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The Athletics posted their third straight last-place finish in the American League West in 2017, but for the first time since their fateful Josh Donaldson trade in November 2014, the franchise has a clear direction. Not only did the A’s commit to a full rebuild in the middle of the season, but a couple of their prospective long-term core pieces – first baseman Matt Olson and third baseman Matt Chapman – burst on the scene to provide immediate hope and contribute to a roster that closed the season on a 17-7 run. Led by executive vice president of baseball operations Billy Beane and general manager David Forst, the A’s will continue with a mostly youth-oriented approach in 2018, which means a fairly quiet winter could be in the offing.
- Jed Lowrie, IF: $6MM club option or $1MM buyout
Arbitration-Eligible Players (service time in parentheses; projections via Matt Swartz)
- Chris Hatcher (4.146) – $2.2MM
- Khris Davis (4.104) – $11.1MM
- Liam Hendriks (4.038) – $1.9MM
- Marcus Semien (3.118) – $3.2MM
- Josh Phegley (3.114) – $1.1MM
- Blake Treinen (3.065) – $2.3MM
- Jake Smolinski (3.016) – $700K
- Kendall Graveman (3.014) – $2.6MM
- Non-tender candidates: Phegley, Smolinski
Evidenced by its handful of veteran signings in free agency last offseason, Oakland’s hope was to piece together a roster capable of pushing for a wild-card spot in 2017. But the A’s ended up well out of contention by summertime, paving the way for them to cut ties with several established players, most of whom were on expiring contracts. The primary exceptions were relievers Sean Doolittle and Ryan Madson and starter Sonny Gray, a trio of controllable players whose trades brought back returns which could benefit Oakland for years to come.
Of the A’s top 15 prospects, five came from those deals, per MLBPipeline.com. Doolittle and Madson netted left-hander Jesus Luzardo (No. 5) and third baseman Sheldon Neuse (No. 14) from the Nationals (plus major league reliever Blake Treinen), while Gray’s two-plus years of team control garnered outfielder Dustin Fowler (No. 3), infielder/outfielder Jorge Mateo (No. 4) and righty James Kaprielian (No. 10) from the Yankees.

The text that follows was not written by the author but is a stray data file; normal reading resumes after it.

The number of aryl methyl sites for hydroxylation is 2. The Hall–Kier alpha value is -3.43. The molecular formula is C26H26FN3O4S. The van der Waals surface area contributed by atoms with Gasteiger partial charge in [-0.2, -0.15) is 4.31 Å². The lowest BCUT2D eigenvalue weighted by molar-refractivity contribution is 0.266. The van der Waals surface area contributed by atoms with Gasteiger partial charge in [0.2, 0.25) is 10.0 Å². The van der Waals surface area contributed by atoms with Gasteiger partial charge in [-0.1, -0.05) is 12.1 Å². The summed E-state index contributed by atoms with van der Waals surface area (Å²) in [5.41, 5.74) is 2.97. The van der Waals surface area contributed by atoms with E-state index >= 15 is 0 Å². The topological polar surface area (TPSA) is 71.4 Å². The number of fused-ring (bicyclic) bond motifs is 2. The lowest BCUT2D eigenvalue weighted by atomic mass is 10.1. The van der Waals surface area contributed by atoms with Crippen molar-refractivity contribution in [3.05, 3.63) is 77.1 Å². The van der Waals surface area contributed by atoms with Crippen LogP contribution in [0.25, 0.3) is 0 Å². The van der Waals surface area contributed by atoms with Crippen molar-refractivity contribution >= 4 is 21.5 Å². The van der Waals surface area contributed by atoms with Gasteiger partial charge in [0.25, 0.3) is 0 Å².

The Gray deal was especially notable not just for the prospect haul the A’s picked up, but because it was the end result of multiple years of trade rumors centering on the hurler. The A’s orchestrated a weekslong bidding war for Gray before moving him at the non-waiver trade deadline on July 31, and though two of the farmhands they acquired for him are on the mend from significant injuries, they still made out well in the swap. Fowler’s recovering from a ruptured patellar tendon, but the soon-to-be 23-year-old will have a legitimate chance to serve as the A’s starting center fielder from the get-go in 2018, according to Susan Slusser of the San Francisco Chronicle. And Kaprielian, who’s working back from the Tommy John procedure he underwent in April, could enter Oakland’s rotation sometime next year.
The aforementioned prospects are each important pieces of an ascending farm system, one the A’s could further bolster by selling well-performing veterans such as slugger Khris Davis and infielder Jed Lowrie in the coming months. However, they seem inclined to keep the pair. Fresh off his second 40-home run season in a row, Davis has only two years of arbitration control remaining and is projected to earn upward of $11MM in 2018. Despite Davis’ declining control and increasing price tag, A’s brass wants him in the fold.
“He fits in perfectly here,” Beane said after the season, while Forst brushed off concerns about Davis’ rising salary.
“If it is, it is,” Forst said of Davis’ arbitration case potentially being difficult. “I don’t think you could overstate the impact he has on the rest of the lineup.”
Lowrie, meanwhile, is down to his last year of control, but the A’s will pick up his affordable option and write him in as their starting second baseman for 2018. Doing so will allow them to give top prospect Franklin Barreto further seasoning at Triple-A after a rough 2017 debut in the majors, albeit over just 76 plate appearances.